Sunday , January 17 2021

Officials reviewing safer opioids after more than 2000 killed after 6 months

OTTAWA – Healthcare professionals across the country are seriously considering increasing safer opioids to suppress the crisis that emerging data suggest has helped more than 2,000 lives in the first half of the year.

Canadian Chief Public Health Officer announced on Wednesday that the delivery of toxic drugs is a key part of the UK outbreak.

Creating Safer Opioid Supply is "actively reviewed and discussed" with provinces and territories, Dr. Theresa Tam said, and will require a survey of what treatments people require.

He said that tightening the market supply of illicit drugs would not be easy, adding that he also hoped the Canadians would understand the seriousness of the problem.

"In Canada, not everyone is on the same page," Tam said. "I think my request has been an escalated, compassionate response, and to carry out many of these measures, society must be on the side."

The provincial health minister of British Columbia praised the decision to consider a more secure supply – something the province has long insisted on.

"Right now, the problem that we are doing in the BC and growing across the country is the poisonous, toxic delivery of drugs on the street," said Dr. Bonnie Henry.

"This is what kills people in this province right now, we know that coupled with the stigma and the fact that people who have addiction need these drugs rather than choice and can say: I will not take them anymore .

Donald McPherson, executive director of the Canadian Drug Coalition, said a safer supply of opioids was a non-brain to ensure people were not forced to turn to a "deadly, illegal market."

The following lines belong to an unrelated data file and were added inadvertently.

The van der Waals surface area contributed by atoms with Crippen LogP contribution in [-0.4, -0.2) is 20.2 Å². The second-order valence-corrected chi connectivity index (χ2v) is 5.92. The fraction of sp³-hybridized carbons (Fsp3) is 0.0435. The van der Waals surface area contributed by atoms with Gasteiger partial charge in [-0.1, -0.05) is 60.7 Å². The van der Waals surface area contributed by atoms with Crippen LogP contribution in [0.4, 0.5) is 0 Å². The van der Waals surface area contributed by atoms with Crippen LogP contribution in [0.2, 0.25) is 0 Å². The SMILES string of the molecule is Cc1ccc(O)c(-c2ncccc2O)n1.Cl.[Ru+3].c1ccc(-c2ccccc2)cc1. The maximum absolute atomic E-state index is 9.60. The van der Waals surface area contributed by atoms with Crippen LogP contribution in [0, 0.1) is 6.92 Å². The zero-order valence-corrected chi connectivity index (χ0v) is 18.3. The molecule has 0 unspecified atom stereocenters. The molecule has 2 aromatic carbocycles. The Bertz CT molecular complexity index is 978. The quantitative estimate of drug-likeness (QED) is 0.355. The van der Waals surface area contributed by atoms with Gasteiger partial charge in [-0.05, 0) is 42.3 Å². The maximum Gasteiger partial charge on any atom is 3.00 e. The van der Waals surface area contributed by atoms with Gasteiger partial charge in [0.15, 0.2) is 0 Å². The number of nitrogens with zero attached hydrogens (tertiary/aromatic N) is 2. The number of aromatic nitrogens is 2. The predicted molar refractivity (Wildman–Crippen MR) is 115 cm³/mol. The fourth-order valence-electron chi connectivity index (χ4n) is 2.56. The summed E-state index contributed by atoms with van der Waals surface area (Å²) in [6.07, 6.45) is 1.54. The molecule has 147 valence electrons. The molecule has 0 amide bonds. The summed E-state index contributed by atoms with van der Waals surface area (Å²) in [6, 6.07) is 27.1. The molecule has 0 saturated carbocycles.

Data released Wednesday by the Public Health Agency show that 94% of opioid deaths this year are classified as "accidental poisonings". Nearly 72 percent were unintentional deaths involving highly toxic fentanyl and fentanyl-related substances.

Fentanyl, a highly potent and addictive opioid, is estimated to be 100 times more potent than morphine and is usually mixed with opioids sold on the street, meaning consumers do not know the power of the medication they are taking.

The Canadian Institute for Health Information also reported a 27 percent increase in hospitalizations due to "opioid poisoning" over the past five years. Hospitalization levels last year are 2.5 times higher in smaller communities, with a population between 50,000 and 100,000, compared to the largest cities in Canada.

Canadian health experts also encouraged Ottawa to adopt a Portuguese approach to drug policy that decriminalizes limited quantities of drugs for personal use while offering educational and social benefits. Henry argued that the liberals should consider decriminalization.

"The federal government at this time is not looking at decriminalizing people on a national basis," Henry said.

"We are facing a crisis in the BC where we need to do more."

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